Stalin also vastly increased the foreign espionage activities of Soviet secret police and foreign intelligence. Under his guiding hand, Soviet intelligence forces began to set up intelligence networks in most of the major nations of the world, including Germany (the famous Rote Kappelle spy ring), Great Britain, France, Japan, and the United States. Stalin saw no difference between espionage, communist political propaganda actions, and state-sanctioned violence, and he began to integrate all of these activities within the NKVD, which preceded the KGB. Stalin made considerable use of the Communist International movement in order to infiltrate agents and to ensure that foreign Communist parties remained pro-Soviet and pro-Stalin.

One of the best early examples of Stalin's ability to integrate secret police and foreign espionage came in 1940, when he gave approval to the secret police to have Leon Trotsky assassinated in Mexico.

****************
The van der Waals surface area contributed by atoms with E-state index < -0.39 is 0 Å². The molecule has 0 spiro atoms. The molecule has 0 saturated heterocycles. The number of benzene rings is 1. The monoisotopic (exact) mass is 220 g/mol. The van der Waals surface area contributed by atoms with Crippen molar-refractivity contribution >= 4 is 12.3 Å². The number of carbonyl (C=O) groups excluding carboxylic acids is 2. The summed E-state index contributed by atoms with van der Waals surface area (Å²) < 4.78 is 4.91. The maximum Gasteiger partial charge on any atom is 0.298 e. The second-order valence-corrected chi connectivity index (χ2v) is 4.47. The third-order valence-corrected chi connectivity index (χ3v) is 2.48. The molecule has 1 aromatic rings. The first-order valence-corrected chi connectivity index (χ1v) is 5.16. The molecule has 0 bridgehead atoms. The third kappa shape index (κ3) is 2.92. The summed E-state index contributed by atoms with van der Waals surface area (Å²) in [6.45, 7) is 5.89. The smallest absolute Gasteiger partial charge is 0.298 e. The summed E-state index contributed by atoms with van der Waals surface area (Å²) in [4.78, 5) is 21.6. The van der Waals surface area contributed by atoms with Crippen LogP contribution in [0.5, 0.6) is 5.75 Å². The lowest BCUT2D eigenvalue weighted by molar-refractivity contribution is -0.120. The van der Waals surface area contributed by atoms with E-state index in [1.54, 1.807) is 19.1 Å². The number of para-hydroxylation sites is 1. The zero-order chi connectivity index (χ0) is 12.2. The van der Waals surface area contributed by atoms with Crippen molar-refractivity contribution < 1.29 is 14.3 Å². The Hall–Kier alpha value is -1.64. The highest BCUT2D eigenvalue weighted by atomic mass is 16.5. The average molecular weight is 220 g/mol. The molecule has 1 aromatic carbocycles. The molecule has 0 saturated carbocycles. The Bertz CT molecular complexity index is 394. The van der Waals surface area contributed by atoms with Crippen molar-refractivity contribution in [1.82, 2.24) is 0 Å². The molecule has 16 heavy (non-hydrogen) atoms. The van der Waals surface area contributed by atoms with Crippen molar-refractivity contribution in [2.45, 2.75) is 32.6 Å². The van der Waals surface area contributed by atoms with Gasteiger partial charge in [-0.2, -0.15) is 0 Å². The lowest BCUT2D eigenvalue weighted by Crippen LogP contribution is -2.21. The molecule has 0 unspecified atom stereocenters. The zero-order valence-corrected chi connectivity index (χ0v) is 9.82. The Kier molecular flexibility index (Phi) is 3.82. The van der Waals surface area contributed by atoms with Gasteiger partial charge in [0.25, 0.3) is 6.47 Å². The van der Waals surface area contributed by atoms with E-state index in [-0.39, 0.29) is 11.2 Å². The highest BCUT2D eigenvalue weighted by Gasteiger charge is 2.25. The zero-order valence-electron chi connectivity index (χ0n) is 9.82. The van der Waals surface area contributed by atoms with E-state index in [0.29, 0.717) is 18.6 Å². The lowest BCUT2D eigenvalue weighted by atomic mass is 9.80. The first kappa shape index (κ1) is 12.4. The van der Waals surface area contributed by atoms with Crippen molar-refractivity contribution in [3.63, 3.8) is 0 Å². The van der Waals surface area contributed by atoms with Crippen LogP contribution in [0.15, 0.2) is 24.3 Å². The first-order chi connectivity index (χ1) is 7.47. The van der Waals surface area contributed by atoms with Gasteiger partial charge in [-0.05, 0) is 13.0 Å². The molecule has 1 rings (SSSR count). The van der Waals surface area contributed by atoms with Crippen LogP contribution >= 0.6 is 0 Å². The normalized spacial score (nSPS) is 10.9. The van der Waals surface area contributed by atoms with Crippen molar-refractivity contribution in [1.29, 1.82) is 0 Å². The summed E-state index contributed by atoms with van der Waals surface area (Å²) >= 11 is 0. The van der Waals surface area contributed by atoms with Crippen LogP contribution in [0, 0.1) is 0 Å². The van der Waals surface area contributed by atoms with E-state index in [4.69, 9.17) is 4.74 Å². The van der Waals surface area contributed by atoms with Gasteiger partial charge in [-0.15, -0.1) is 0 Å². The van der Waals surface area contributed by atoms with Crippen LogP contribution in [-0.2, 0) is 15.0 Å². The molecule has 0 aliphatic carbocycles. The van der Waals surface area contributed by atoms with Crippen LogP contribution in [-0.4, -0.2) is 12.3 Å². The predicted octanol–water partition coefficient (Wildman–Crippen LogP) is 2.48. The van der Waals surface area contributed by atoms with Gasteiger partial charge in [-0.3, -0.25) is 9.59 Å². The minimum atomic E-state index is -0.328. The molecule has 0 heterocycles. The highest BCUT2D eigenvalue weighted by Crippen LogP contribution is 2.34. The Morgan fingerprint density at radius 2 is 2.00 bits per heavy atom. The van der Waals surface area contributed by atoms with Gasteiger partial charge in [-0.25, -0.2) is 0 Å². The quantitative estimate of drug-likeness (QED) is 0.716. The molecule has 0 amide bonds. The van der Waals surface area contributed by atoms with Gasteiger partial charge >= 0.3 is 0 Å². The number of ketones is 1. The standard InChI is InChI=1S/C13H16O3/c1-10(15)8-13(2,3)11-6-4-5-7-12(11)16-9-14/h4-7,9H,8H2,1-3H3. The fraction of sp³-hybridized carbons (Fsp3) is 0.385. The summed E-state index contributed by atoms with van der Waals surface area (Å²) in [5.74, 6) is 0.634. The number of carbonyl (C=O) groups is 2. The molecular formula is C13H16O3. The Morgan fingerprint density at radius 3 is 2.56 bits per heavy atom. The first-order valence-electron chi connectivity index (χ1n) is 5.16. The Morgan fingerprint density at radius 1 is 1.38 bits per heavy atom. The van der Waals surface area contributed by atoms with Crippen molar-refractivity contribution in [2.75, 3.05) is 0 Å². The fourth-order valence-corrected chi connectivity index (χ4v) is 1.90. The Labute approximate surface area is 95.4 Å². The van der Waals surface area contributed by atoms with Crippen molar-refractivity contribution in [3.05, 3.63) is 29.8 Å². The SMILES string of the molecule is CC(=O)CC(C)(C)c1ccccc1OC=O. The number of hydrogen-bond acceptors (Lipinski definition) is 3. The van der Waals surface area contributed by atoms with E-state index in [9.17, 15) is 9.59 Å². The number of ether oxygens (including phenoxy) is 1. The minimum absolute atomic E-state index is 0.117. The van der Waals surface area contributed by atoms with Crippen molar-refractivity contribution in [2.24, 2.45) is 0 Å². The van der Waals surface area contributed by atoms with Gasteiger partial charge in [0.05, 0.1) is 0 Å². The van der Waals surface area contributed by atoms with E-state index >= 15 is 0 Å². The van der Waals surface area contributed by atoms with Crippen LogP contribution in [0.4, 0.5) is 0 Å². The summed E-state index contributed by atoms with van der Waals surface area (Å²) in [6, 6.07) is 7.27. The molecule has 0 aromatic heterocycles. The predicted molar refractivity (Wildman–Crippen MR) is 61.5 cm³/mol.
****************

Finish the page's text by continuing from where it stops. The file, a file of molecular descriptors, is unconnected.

Stalin and changes in Soviet society


The Russian Civil War and wartime communism had a devastating effect on the country's economy. Industrial output in 1922 was 13 percent of that in 1914. A recovery followed under Lenin's New Economic Policy, which allowed a degree of market flexibility within the context of socialism.

Under Stalin's direction, this was replaced by a system of centrally ordained "Five-Year Plans" in the late 1920s. These called for highly ambitious state-guided "crash" industrialization and the collectivization of agriculture.